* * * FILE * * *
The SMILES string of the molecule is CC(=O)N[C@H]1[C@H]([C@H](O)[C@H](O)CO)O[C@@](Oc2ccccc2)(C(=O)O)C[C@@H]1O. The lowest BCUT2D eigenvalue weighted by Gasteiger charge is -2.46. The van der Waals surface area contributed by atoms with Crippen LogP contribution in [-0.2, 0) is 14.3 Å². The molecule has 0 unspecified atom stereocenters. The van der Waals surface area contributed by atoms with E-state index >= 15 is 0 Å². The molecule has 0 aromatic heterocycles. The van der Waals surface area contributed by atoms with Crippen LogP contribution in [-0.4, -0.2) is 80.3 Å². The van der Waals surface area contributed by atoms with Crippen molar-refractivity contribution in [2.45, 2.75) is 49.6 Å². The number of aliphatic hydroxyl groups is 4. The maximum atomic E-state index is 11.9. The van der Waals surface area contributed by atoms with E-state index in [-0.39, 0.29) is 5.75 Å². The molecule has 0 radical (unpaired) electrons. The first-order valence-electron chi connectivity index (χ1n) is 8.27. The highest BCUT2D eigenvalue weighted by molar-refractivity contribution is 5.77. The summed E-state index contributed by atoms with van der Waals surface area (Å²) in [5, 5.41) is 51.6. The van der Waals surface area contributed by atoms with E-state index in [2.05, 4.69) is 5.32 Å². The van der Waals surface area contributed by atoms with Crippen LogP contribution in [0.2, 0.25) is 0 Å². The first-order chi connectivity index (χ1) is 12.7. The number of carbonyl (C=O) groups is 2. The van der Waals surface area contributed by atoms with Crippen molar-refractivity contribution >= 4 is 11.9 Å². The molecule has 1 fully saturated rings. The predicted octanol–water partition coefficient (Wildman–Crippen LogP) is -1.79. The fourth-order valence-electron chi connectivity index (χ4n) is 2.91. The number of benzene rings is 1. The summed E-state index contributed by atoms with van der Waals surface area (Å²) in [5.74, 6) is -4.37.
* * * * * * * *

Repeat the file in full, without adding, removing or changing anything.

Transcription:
The SMILES string of the molecule is CC(=O)N[C@H]1[C@H]([C@H](O)[C@H](O)CO)O[C@@](Oc2ccccc2)(C(=O)O)C[C@@H]1O. The lowest BCUT2D eigenvalue weighted by Gasteiger charge is -2.46. The van der Waals surface area contributed by atoms with Crippen LogP contribution in [-0.2, 0) is 14.3 Å². The molecule has 0 unspecified atom stereocenters. The van der Waals surface area contributed by atoms with E-state index >= 15 is 0 Å². The molecule has 0 aromatic heterocycles. The van der Waals surface area contributed by atoms with Crippen LogP contribution in [-0.4, -0.2) is 80.3 Å². The van der Waals surface area contributed by atoms with Crippen molar-refractivity contribution in [2.45, 2.75) is 49.6 Å². The number of aliphatic hydroxyl groups is 4. The maximum atomic E-state index is 11.9. The van der Waals surface area contributed by atoms with E-state index in [-0.39, 0.29) is 5.75 Å². The molecule has 0 radical (unpaired) electrons. The first-order valence-electron chi connectivity index (χ1n) is 8.27. The highest BCUT2D eigenvalue weighted by molar-refractivity contribution is 5.77. The summed E-state index contributed by atoms with van der Waals surface area (Å²) in [5, 5.41) is 51.6. The van der Waals surface area contributed by atoms with E-state index in [2.05, 4.69) is 5.32 Å². The van der Waals surface area contributed by atoms with Crippen LogP contribution in [0.2, 0.25) is 0 Å². The first-order chi connectivity index (χ1) is 12.7. The number of carbonyl (C=O) groups is 2. The van der Waals surface area contributed by atoms with Crippen molar-refractivity contribution >= 4 is 11.9 Å². The molecule has 1 fully saturated rings. The predicted octanol–water partition coefficient (Wildman–Crippen LogP) is -1.79. The fourth-order valence-electron chi connectivity index (χ4n) is 2.91. The number of benzene rings is 1. The summed E-state index contributed by atoms with van der Waals surface area (Å²) in [5.74, 6) is -4.37.